New York City, NY (PRWEB) October 27, 2008
Tommy Nero Sullivan recently interviewed key figures pertaining to the war in Iraq and below are answers on whether the U.S. can win in Iraq.
"No, we single handedly cannot win in Iraq and that is a fact, but the Iraqi government can win with our government's continued economic and military support of the Iraqi government," said James Van Thach, a Captain in the United States Army and Honorary Staff Brigadier General in the Iraqi Army. He further stated, "This will ensure that the Iraqi government's ability to protecting all religious rights, political rights, human rights, and continuing in increasing and maintaining their professional security forces. Their security forces are receiving training that will instill not only military and police training but adherence in building bridges of understanding with civilians, which would instill confidence in the Iraqi Security Forces (ISF)."
"A familiar term has come to mind, Rome was not built in a day. If we just conduct our own research by reading some historical books on Iraq or the history of civilizations then we will have a better understanding of the complexity of the war in Iraq," said LTC. John W. Peterkin.
"When we do not stand with our ally that is not strong enough to provide security to their people of their nation and foresee that disaster will soon encompass the nation. We must assist them in securing their future and the children of their nation to live under a democratic society. We must review our past and remember our allies for example Cambodia, Laos and South Vietnam that requested our help weeks before the collapse of their governments from insurgents that disrupted the daily lives of their people. This is a warning to all fellow Americans do not let history repeat itself, stand by our allies and remember Cambodia, South Vietnam and Laos, did not fall in a day," said LTC. John W. Peterkin.
Such Iraqi men that have risen to the challenge and are role-models to their countrymen are Staff Brigadier General Nassir al-Hiti, Staff Major Mohammed and Major Ihsan.
"Whatever the outcome of the United States elections, I call on the American politicians not to betray the Iraqis that believe in them such as their ally Cambodian Prince Sisowath Sirik Matak stated in a letter to American ambassador John Gunther Dean, in response to Dean's offer to evacuate Matak after the U.S. Democrat-controlled Congress deliberately pulled the rug out from under democracy in Southeast Asia in 1975," said Staff Brigadier General Nassir al-Hiti.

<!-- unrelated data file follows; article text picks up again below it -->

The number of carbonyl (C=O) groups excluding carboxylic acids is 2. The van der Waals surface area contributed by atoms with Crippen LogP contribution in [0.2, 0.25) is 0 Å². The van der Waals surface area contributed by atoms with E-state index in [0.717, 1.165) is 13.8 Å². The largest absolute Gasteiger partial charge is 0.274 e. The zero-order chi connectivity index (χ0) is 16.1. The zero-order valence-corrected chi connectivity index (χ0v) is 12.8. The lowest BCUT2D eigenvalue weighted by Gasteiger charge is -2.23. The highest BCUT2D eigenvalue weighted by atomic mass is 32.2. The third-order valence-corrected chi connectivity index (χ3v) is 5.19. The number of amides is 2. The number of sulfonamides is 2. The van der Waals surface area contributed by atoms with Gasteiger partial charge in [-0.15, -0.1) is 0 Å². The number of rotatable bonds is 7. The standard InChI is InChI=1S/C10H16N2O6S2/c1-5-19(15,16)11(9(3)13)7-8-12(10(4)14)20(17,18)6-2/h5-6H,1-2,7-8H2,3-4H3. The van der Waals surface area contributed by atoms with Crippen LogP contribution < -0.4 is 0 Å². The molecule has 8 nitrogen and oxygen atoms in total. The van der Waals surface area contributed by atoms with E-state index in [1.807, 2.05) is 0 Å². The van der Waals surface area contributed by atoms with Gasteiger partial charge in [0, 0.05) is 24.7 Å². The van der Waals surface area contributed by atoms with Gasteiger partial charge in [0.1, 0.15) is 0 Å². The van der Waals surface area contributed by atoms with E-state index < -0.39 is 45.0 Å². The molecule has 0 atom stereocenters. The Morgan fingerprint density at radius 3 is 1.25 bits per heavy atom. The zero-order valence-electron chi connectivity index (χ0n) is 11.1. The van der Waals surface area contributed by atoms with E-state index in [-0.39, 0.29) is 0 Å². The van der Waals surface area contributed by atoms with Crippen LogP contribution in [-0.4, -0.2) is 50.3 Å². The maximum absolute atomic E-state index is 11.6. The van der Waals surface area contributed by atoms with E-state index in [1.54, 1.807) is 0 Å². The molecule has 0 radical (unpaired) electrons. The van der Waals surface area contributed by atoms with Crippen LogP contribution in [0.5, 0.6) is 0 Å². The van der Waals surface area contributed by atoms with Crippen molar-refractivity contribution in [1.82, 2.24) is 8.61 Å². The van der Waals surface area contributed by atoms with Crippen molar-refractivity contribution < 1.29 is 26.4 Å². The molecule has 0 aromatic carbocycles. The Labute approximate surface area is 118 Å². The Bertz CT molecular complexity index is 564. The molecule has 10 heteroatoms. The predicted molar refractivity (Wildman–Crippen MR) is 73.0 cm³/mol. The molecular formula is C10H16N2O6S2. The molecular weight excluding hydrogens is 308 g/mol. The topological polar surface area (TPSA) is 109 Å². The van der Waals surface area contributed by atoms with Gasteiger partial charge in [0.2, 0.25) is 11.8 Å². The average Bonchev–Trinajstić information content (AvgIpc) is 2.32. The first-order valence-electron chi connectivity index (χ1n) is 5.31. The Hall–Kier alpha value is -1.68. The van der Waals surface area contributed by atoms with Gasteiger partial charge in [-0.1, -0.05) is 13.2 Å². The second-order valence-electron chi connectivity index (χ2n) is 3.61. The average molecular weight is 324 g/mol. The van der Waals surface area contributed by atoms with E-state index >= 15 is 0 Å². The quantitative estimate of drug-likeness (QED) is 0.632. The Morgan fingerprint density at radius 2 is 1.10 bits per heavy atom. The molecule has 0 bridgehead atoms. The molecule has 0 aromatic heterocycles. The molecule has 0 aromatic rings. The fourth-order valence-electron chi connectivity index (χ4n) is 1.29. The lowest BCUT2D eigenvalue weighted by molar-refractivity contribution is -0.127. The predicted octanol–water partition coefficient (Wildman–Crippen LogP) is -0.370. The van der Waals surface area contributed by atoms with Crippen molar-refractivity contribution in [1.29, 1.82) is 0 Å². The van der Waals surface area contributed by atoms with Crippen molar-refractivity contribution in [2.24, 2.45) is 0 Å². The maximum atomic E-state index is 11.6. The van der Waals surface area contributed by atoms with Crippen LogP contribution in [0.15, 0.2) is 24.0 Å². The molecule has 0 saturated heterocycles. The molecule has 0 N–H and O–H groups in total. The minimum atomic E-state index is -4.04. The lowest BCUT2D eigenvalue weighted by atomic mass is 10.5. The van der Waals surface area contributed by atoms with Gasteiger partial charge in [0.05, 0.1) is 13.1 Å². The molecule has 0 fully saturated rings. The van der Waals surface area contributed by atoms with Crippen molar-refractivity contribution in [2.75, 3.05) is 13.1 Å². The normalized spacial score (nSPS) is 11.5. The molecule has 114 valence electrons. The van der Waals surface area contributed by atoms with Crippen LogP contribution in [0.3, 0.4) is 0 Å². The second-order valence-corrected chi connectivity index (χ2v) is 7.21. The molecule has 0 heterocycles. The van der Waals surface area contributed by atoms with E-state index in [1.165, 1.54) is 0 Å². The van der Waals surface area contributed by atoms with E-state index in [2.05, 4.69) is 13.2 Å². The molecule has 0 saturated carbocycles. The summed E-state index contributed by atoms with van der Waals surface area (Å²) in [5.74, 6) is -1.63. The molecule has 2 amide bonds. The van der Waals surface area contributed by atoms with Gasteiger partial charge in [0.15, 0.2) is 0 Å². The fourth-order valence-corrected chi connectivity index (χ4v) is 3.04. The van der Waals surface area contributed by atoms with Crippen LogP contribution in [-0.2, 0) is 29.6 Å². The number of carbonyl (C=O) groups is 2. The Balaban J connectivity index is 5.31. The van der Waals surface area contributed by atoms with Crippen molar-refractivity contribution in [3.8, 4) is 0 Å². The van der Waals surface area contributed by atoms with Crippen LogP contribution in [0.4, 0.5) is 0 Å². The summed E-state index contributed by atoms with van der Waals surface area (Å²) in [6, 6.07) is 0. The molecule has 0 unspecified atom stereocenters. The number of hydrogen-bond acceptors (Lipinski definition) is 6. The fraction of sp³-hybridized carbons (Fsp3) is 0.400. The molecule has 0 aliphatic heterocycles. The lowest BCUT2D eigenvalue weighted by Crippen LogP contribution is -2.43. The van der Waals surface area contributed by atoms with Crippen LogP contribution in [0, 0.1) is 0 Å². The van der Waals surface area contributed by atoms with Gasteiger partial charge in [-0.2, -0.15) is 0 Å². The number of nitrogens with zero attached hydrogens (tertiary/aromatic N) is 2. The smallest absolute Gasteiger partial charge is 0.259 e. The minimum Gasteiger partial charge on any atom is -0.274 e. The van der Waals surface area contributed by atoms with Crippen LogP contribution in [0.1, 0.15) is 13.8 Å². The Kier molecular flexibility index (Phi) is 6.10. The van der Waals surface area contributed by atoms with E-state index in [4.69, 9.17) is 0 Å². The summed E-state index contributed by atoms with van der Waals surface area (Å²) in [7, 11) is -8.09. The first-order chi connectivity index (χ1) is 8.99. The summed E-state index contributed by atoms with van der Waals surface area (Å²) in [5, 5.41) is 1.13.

The letter reads: "Dear Excellency and Friend: I thank you very sincerely for your letter and for your offer to transport me towards freedom. I cannot, alas, leave in such a cowardly fashion. As for you, and in particular for your great country, I never believed for a moment that you would have this sentiment of abandoning a people which has chosen liberty. You have refused us your protection, and we can do nothing about it. You leave, and my wish is that you and your country will find happiness under this sky. But, mark it well, that if I shall die here on the spot and in my country that I love, it is no matter, because we all are born and must die. I have only committed this mistake of believing in you, the Americans. Please accept, Excellency and dear friend, my faithful and friendly sentiments. Sirik Matak (On April 21, 1975, Prince Sisowath Sirik Matak was executed by the Khmer Rouge.)"
"Prime Minister Nuri Kamal al-Maliki of Iraq and President Bush of the United States believes in a government that is represented by the people that connects our two countries together in friendship. We must assist each other when a fellow democratic government is under the threat of foreign and domestic terrorists," said by Staff Major Mohammed.
"We hope the Americans continued support does not disappear but if it does we will not disappear to defend our nation and if it may cost our lives that is our sacrifice and honor for our country to protect our families," said Major Ihsan.